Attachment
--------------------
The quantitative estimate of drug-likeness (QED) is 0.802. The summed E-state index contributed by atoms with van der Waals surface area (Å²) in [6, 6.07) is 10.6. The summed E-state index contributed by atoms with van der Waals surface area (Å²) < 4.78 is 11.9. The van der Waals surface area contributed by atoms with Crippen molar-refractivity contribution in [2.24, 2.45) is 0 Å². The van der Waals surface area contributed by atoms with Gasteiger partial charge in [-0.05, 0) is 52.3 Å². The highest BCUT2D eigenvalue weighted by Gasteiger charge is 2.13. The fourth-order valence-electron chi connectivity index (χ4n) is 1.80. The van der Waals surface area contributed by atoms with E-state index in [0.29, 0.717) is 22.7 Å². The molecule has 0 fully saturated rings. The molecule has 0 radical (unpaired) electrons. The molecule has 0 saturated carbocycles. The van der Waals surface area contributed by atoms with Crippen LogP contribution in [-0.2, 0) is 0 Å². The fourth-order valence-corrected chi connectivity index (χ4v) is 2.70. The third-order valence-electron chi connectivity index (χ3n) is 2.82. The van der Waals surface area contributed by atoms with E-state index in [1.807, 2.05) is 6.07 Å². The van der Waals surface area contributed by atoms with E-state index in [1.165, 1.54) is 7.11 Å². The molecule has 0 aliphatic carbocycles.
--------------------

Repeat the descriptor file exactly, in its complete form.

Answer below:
The quantitative estimate of drug-likeness (QED) is 0.802. The summed E-state index contributed by atoms with van der Waals surface area (Å²) in [6, 6.07) is 10.6. The summed E-state index contributed by atoms with van der Waals surface area (Å²) < 4.78 is 11.9. The van der Waals surface area contributed by atoms with Crippen molar-refractivity contribution in [2.24, 2.45) is 0 Å². The van der Waals surface area contributed by atoms with Gasteiger partial charge in [-0.05, 0) is 52.3 Å². The highest BCUT2D eigenvalue weighted by Gasteiger charge is 2.13. The fourth-order valence-electron chi connectivity index (χ4n) is 1.80. The van der Waals surface area contributed by atoms with E-state index in [0.29, 0.717) is 22.7 Å². The molecule has 0 fully saturated rings. The molecule has 0 radical (unpaired) electrons. The molecule has 0 saturated carbocycles. The van der Waals surface area contributed by atoms with Crippen LogP contribution in [-0.2, 0) is 0 Å². The fourth-order valence-corrected chi connectivity index (χ4v) is 2.70. The third-order valence-electron chi connectivity index (χ3n) is 2.82. The van der Waals surface area contributed by atoms with E-state index in [1.807, 2.05) is 6.07 Å². The van der Waals surface area contributed by atoms with E-state index in [1.165, 1.54) is 7.11 Å². The molecule has 0 aliphatic carbocycles.